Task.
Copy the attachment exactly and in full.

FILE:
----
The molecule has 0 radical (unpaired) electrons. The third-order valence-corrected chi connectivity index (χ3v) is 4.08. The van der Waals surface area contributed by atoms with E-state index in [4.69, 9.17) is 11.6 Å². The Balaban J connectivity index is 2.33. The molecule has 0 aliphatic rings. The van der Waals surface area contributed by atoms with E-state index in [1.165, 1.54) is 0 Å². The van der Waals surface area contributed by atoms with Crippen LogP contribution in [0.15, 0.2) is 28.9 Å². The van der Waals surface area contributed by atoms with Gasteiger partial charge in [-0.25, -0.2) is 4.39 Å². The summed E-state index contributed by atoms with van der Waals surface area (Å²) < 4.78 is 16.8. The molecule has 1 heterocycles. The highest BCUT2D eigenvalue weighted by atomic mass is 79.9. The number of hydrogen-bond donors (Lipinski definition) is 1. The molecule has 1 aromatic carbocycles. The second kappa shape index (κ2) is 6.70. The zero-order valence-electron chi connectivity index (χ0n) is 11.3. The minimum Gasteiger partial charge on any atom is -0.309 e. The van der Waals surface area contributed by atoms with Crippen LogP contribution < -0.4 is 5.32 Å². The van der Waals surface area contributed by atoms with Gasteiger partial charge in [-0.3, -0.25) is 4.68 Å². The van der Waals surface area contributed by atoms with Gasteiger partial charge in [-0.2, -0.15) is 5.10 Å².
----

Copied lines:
The molecule has 0 radical (unpaired) electrons. The third-order valence-corrected chi connectivity index (χ3v) is 4.08. The van der Waals surface area contributed by atoms with E-state index in [4.69, 9.17) is 11.6 Å². The Balaban J connectivity index is 2.33. The molecule has 0 aliphatic rings. The van der Waals surface area contributed by atoms with E-state index in [1.165, 1.54) is 0 Å². The van der Waals surface area contributed by atoms with Crippen LogP contribution in [0.15, 0.2) is 28.9 Å². The van der Waals surface area contributed by atoms with Gasteiger partial charge in [-0.25, -0.2) is 4.39 Å². The summed E-state index contributed by atoms with van der Waals surface area (Å²) < 4.78 is 16.8. The molecule has 1 heterocycles. The highest BCUT2D eigenvalue weighted by atomic mass is 79.9. The number of hydrogen-bond donors (Lipinski definition) is 1. The molecule has 1 aromatic carbocycles. The second kappa shape index (κ2) is 6.70. The zero-order valence-electron chi connectivity index (χ0n) is 11.3. The minimum Gasteiger partial charge on any atom is -0.309 e. The van der Waals surface area contributed by atoms with Crippen LogP contribution < -0.4 is 5.32 Å². The van der Waals surface area contributed by atoms with Gasteiger partial charge in [-0.3, -0.25) is 4.68 Å². The van der Waals surface area contributed by atoms with Gasteiger partial charge in [-0.2, -0.15) is 5.10 Å².